In differential geometry, **Stokes' theorem** (also called **the generalized Stokes' theorem**) is a statement about the integration of differential forms on manifolds, which both simplifies and generalizes several theorems from vector calculus. Stokes' theorem says that the integral of a differential form *ω* over the boundary of some orientable manifold *Ω* is equal to the integral of its exterior derivative *dω* over the whole of *Ω*, i.e.

This modern form of Stokes' theorem is a vast generalization of a classical result first discovered by Lord Kelvin, who communicated it to George Stokes in July 1850. Stokes set the theorem as a question on the 1854 Smith's Prize exam, which led to the result bearing his name. This classical Kelvin–Stokes theorem relates the surface integral of the curl of a vector field F over a surface Σ in Euclidean three-space to the line integral of the vector field over its boundary ∂Σ:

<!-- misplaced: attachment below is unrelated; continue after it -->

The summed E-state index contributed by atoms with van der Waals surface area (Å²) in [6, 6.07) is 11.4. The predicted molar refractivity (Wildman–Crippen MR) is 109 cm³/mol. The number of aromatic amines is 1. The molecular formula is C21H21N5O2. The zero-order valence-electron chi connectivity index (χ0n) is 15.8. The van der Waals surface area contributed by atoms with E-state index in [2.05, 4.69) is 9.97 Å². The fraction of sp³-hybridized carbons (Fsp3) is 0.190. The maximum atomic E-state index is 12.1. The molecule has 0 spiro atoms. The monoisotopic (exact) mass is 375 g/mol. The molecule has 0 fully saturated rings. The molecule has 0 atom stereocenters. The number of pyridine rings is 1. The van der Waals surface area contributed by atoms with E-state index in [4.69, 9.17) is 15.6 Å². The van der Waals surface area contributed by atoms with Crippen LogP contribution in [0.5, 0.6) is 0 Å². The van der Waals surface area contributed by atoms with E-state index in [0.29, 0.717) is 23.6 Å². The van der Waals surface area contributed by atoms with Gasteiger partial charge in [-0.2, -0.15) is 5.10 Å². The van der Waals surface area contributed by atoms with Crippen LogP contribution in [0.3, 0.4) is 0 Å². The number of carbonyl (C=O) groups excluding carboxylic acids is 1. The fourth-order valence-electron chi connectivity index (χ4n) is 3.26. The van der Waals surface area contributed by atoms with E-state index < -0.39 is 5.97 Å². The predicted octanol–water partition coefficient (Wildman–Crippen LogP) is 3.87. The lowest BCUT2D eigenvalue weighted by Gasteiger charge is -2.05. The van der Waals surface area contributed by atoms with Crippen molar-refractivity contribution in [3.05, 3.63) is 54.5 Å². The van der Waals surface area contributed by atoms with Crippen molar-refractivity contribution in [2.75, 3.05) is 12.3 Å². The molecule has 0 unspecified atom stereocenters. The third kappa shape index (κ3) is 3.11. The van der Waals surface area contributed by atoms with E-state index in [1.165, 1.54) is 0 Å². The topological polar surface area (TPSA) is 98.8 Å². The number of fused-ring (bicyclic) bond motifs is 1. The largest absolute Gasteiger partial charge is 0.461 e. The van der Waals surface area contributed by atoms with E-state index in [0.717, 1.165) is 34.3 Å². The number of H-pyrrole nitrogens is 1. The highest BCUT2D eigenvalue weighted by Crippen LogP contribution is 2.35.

This classical statement, as well as the classical Divergence theorem and Green's Theorem, are simply special cases of the general formulation stated above.

Read more about Stokes' Theorem: Introduction, General Formulation, Topological Reading; Integration Over Chains, Underlying Principle, Special Cases

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“To insure the adoration of a *theorem* for any length of time, faith is not enough, a police force is needed as well.”

—Albert Camus (1913–1960)